In very general terms, the shelf life of the Mk21 was good when stored in transport containers. The problem of corrosion to the internal parts and sliding surfaces inside the fuze only began when the fuzes were installed in the shells. Shells and fuzes were normally transported separately and only mated when the shells were about to be loaded aboard the ship for which they were destined. It was not fully appreciated at the time, that fumes from the Explosive D shell filler would gradually infiltrate the fuzes and begin to corrode susceptible internal parts and surfaces even though the fuze itself was well protected from outside moisture once installed in a shell. Following a high number of duds early in the war, the problem was eventually diagnosed and subsequent Mods of the Mk21 had Bakelite seals which prevented the Explosive D fumes from penetrating to the interior of the fuze.

In the case of the Massachusetts during the action with Jean Bart, the shells had only been aboard a few months before being committed to the invasion of North Africa, and it is likely that corrosion did not play an important part during the action. Certainly, photographs of surrounding dock areas seem to show cratering in the concrete appropriate to an exploding 16in AP.

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Re: Bismarck construction flaws

Post by lwd » Tue Jun 26, 2012 7:28 pm

Yet we have a report by a well known source that the problem was discovered as a result of examing the rounds fired during that engagement. Indeed the round that hit the turret may well have been the one that identified the problem as I beleive it was the one that ended up in town. Now the shell would not have neceesarily been expected to explode in those circumstances but if the base was relatilfy intact it could have been noted that the fuze did not initiate. This is speculation of course. It is worth noteing that she was commisioned just about 6 months prior to the engagement if the rounds were uploaded at that time there was just enough time for this problem to start surfacing. Washington on the other hand was commissioned ~18 months prior to her engagement with Kiroshima. Which suggest that the corrosion problems could have been significantly worse.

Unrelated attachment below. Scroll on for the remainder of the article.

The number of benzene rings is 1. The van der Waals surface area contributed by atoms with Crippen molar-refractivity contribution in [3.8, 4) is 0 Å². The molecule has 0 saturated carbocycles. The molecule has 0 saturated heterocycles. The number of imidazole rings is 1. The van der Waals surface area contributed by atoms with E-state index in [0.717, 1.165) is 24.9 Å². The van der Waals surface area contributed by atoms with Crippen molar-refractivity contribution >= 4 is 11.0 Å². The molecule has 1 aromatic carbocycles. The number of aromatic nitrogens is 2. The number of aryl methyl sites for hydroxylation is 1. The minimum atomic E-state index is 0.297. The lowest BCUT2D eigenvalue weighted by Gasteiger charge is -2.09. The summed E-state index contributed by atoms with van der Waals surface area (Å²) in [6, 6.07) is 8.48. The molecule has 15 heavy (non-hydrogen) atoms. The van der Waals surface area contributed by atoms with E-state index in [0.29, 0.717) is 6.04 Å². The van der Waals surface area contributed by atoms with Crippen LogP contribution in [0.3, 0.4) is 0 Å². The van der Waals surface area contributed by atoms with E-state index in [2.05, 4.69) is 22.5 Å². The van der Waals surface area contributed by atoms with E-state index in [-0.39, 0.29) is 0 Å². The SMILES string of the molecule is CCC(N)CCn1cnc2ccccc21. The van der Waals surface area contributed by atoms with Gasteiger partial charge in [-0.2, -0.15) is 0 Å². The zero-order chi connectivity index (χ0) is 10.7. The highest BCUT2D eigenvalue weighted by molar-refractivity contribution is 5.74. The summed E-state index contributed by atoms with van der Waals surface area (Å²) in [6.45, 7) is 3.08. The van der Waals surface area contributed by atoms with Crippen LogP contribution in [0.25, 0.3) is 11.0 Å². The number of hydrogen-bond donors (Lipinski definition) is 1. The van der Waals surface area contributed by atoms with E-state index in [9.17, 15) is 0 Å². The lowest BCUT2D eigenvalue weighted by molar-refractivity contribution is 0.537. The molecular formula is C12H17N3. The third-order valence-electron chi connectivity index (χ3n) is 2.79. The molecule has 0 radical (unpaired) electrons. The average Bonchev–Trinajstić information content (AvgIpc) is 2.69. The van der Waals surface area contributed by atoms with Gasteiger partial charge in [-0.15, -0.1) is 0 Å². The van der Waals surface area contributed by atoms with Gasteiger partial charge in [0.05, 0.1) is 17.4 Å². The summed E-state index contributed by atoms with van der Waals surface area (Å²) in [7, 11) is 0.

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Re: Bismarck construction flaws

Post by alecsandros » Tue Jun 26, 2012 8:58 pm

Of course,
this is just speculation.

Again, IF Washington's fuzes did not work, where did the 600m/s 16" shells go ?

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Re: Bismarck construction flaws

Post by lwd » Tue Jun 26, 2012 10:54 pm

alecsandros wrote:Of course,
this is just speculation.
The possiblity as to what shells it was that clued them in is indeed speculation. I've seen nothing to refute the fact that the problem was discovered after and as a result of Mass. shooting during Tourch. Which woul hardly have allowed for any corrective action to be taken before Washington engaged Kirishima.
Again, IF Washington's fuzes did not work, where did the 600m/s 16" shells go ?
??? Where do you thinkthey would have gone? Of course I'm not saying all the fuzes didn't work or even that any didn't work just that it was a possiblity. If they didn't detonate most would almost assuredly end up in the ocean. Some might still be inside Kirishima depending on what they hit others might be resting on one of the nearby islands (examing the track charts might tell if this was possible). One of the points of course is that non detonating hits would be pretty hard to spot at night. It might also support the underwater hits as it would explain why they didn't detonate before they reached Kiroshima's hull, which I think would be expected at those ranges would it not?

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Re: Bismarck construction flaws

Post by alecsandros » Wed Jun 27, 2012 5:24 am